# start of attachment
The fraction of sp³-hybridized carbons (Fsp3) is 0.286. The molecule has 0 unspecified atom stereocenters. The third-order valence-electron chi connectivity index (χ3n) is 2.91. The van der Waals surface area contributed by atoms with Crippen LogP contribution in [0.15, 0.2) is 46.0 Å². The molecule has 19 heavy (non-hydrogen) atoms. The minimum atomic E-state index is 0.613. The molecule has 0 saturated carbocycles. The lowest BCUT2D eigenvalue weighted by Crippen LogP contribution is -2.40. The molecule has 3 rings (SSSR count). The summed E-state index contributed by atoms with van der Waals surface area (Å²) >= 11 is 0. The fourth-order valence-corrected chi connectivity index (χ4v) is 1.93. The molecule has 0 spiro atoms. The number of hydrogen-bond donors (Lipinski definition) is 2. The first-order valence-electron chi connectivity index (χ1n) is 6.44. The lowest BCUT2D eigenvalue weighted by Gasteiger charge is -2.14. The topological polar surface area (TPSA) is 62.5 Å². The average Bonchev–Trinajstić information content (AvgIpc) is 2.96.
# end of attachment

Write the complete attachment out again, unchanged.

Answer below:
The fraction of sp³-hybridized carbons (Fsp3) is 0.286. The molecule has 0 unspecified atom stereocenters. The third-order valence-electron chi connectivity index (χ3n) is 2.91. The van der Waals surface area contributed by atoms with Crippen LogP contribution in [0.15, 0.2) is 46.0 Å². The molecule has 19 heavy (non-hydrogen) atoms. The minimum atomic E-state index is 0.613. The molecule has 0 saturated carbocycles. The lowest BCUT2D eigenvalue weighted by Crippen LogP contribution is -2.40. The molecule has 3 rings (SSSR count). The summed E-state index contributed by atoms with van der Waals surface area (Å²) >= 11 is 0. The fourth-order valence-corrected chi connectivity index (χ4v) is 1.93. The molecule has 0 spiro atoms. The number of hydrogen-bond donors (Lipinski definition) is 2. The first-order valence-electron chi connectivity index (χ1n) is 6.44. The lowest BCUT2D eigenvalue weighted by Gasteiger charge is -2.14. The topological polar surface area (TPSA) is 62.5 Å². The average Bonchev–Trinajstić information content (AvgIpc) is 2.96.